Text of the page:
The question of why more kids don’t choose engineering as a career, and why people abandon technical career paths, often centers on employment instability in scientific fields and better pay elsewhere. It is sometimes easier to understand such pressures by examining specific examples rather than dealing with abstract notions. With that in mind, consider Emanuel Derman, whose Ph.D. is in theoretical physics.

In the 1970s, he had trouble finding a permanent job in his field. He eventually went into applied science at the old Bell Labs. As the environment there for scientists began to change in the 1980s, he changed fields and went to work at Goldman Sachs, an investment-banking firm. At Goldman he became one of the first to do what eventually came to be called financial engineering, modeling ever-more complex financial instruments dreamed up by Wall Street.

Now Derman teaches financial engineering at Columbia University in a one-year Master’s program filled with bright, math and science-oriented kids who might otherwise be matriculating in traditional engineering disciplines. “Most of the people in the Columbia program have engineering undergraduate degrees,” says Derman.

The attraction of a financial-engineering degree? The pay, for one thing. “I’d guess our students start at $90,000 to $100,000 coming out of school, plus a bonus. Of course, that starts to change dramatically depending on how close you are to the business side of things,” says Derman. For comparison, Georgia Tech, one of the nation’s top schools in conventional engineering fields, says its recent graduates with B.S.s in engineering received a median salary of $60,000; for those with M.S. degrees, the median is $69,000.

Surprisingly, many financial-engineering students at Columbia are foreign. “A lot of them come from Asia, India, and France. Perhaps 20% of them are from the U.S.,” says Derman. The reason for the low percentage of Americans, he thinks, is that, “Americans seem to want MBAs and prefer to be managers.” He also says a high ratio of foreign students is not unusual for finance programs. “I think all the finance schools in America run on foreigners. It is a way for not-very-articulate people to make money and use their skills in a technical field,” he says.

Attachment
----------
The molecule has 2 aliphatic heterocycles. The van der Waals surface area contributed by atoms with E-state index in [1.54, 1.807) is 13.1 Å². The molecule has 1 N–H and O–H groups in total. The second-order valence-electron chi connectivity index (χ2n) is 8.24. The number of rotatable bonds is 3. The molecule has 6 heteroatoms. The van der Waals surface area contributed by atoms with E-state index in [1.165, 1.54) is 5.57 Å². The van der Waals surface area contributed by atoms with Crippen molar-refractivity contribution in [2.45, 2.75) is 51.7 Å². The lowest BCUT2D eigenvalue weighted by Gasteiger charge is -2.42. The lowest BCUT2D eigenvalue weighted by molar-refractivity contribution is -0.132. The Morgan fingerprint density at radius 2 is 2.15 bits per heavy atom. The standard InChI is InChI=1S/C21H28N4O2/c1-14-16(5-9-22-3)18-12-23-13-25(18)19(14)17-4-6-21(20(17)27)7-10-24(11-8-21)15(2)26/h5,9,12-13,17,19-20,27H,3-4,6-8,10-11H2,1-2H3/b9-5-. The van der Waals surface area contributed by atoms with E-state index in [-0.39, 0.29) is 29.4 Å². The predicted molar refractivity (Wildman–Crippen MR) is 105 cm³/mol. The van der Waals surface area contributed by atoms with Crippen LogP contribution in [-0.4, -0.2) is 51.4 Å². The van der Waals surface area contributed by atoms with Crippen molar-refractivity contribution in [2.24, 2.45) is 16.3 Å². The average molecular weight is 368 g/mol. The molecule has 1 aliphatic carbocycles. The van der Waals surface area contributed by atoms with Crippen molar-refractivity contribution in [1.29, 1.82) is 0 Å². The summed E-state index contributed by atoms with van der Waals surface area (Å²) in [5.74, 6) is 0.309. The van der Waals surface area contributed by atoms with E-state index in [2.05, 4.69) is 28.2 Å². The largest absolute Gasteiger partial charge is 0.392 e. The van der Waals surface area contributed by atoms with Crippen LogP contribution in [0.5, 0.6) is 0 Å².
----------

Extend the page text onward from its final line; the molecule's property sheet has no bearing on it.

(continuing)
One other attraction is that financial engineering no longer requires a Ph.D.-level education. “When I got into the field, it was indeed mostly for people with Ph.D.s because you couldn’t get off-the-shelf stuff to do the job. There was a lot of research and basic model building,” says Derman.

But financial engineering isn’t a good bet for technical types considering a career change. “It is much harder now to get hired if you don’t have a financial-modeling background,” says Derman. “There are degrees available in financial engineering, financial mathematics, and quantitative finance, so the hurdles are much higher. It is not impossible to find a job without them, but, by and large, people expect you to know something when you walk in.”

You might wonder whether the financial meltdown two years ago gave budding financial engineers second thoughts about the ethics of their field. Not really, Derman says. “The models that quantitative types came up with were used to justify what people wanted to do, not to tell them what they should do.”

Leland Teschler, Editor

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